Students should be able to create their own vocabulary journals, in which they need to record new words ideas and experiences for future exploration. Students also need to demonstrate competency in identifying the meaning of a word by making ideas connect with their previous noted experiences.

The teacher needs to demonstrate to the special need students on how to organize a journal, and how a vocabulary journal can be an essential source of vocabulary understanding. The teacher also needs to help the student in identifying a word as well as the word meaning form various sources other than journals.

Pre-teaching vocabulary words 

This is an effective strategy for vocabulary development that is intended to help children learn new words. The adult teacher teaches unfamiliar vocabulary used in text previous to the reading experience. This particular strategy allows children to progress their understanding of these new terminologies that are the words’ denotation and connotation. Proper discussion with children provides the teacher or the adult with the feedback about how well children understand the vocabulary. After the child has fully comprehended the meaning of these terms, it can now read the text noting new words in the text and understanding how they have been used.  

In assessment, a teacher or a parent can design a test after every reading, where the child is made to construct meaningful sentences using the vocabulary learnt. The teacher can also gauge children by identifying their recognition abilities. The teacher creates a list of the learnt words with their meaning on the other side of the paper. The teacher will then ask children to connect the words with their correct meaning.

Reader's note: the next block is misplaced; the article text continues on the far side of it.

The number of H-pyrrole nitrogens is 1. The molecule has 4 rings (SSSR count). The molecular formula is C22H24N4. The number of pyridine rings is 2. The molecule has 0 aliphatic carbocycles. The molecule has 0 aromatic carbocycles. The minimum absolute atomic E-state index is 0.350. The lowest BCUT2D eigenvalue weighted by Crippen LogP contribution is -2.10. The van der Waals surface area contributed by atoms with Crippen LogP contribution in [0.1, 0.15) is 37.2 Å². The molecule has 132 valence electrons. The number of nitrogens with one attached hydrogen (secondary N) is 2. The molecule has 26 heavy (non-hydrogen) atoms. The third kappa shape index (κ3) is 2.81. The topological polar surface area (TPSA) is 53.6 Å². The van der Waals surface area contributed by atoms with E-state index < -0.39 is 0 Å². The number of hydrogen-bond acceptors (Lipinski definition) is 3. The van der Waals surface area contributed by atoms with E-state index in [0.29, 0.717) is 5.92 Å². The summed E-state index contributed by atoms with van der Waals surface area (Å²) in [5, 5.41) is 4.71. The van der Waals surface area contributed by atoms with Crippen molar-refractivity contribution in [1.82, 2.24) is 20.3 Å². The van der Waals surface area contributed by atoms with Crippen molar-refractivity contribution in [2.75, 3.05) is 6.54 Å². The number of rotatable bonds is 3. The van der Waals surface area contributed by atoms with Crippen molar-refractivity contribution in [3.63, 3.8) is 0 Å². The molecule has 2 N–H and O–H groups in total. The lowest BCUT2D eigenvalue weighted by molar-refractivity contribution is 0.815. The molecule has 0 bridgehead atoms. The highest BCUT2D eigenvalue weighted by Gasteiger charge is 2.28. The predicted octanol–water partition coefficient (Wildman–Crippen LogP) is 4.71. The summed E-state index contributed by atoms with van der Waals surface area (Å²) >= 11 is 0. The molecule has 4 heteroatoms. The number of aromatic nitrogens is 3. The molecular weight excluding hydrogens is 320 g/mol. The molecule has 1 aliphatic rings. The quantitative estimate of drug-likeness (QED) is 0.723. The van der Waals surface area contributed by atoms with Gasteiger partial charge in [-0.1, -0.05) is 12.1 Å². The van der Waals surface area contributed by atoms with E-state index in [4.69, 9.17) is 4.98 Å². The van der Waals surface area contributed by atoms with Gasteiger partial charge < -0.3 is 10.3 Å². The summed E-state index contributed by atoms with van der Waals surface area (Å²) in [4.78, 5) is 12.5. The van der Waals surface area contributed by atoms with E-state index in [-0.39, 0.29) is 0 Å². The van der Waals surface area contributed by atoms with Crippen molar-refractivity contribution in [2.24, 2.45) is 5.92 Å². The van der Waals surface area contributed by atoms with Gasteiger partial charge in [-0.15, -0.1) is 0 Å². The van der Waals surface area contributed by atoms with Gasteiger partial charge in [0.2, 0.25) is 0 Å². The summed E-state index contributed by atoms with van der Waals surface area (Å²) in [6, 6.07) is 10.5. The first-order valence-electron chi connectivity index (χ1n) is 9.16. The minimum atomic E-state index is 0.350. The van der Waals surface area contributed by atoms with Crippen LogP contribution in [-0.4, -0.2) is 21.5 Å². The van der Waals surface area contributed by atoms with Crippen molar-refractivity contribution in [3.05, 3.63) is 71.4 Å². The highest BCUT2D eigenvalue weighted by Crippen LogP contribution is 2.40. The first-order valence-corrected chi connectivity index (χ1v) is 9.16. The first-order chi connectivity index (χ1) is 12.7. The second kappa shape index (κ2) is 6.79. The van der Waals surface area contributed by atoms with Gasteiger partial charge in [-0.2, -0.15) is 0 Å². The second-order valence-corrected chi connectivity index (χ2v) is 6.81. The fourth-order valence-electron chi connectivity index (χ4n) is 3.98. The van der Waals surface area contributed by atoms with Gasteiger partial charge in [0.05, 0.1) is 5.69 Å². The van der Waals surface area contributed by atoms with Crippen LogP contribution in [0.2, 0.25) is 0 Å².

Vocabulary development through pre-teaching strategy for English language learners with special needs is a serious matter, because they have deficits in their vocabulary, and they are not in a position to comprehend vocabulary at once. It thus becomes crucial for the teacher to differentiate pre- teaching strategy for these children. To ensure that these children also acquire new vocabulary through this strategy, the teacher or adult should take advantage of the child’s first language, teach the meaning of some basic words before coming to complex vocabulary and, finally, the teacher should focus on reinforcement and review

Intentional vocabulary teaching 

In this strategy, children are explicitly trained both word learning and specific word learning strategies. To develop vocabulary understanding among children, they are made to understand vocabulary in rich backgrounds provided by authentic texts rather than remote vocabulary drills. These guidelines go beyond definitional understanding in that it does not begin with description for the ability to give a description is often the result of knowing what a particular word means.  

Informal assessments of this strategy include the ability of children to use the newly learnt vocabulary in speaking. Assessment can also be done by the ability of students to use dictionaries correctly to find the meaning of these words. 

Word learning in this strategy can be differentiated for special needs students or English language learners by ensuring that English language learners who share cognates with English are aware of the cognates.

Multiple exposures in multiple contexts 

Another strategy of vocabulary learning is giving multiple disclosures to a vocabulary meaning. Exposing  learners to multiple words expand their knowledge of words. They are then made to identify any new words which the teacher explicitly explains to the whole class.

This strategy can be assessed by the ability of children to use the learnt vocabulary in their compositions and speech.

English language learners or special needs students should be given more support by the teacher. The teacher can repeatedly read to the students while they identify any new words. The teacher then explains these new terminologies or vocabulary to these students.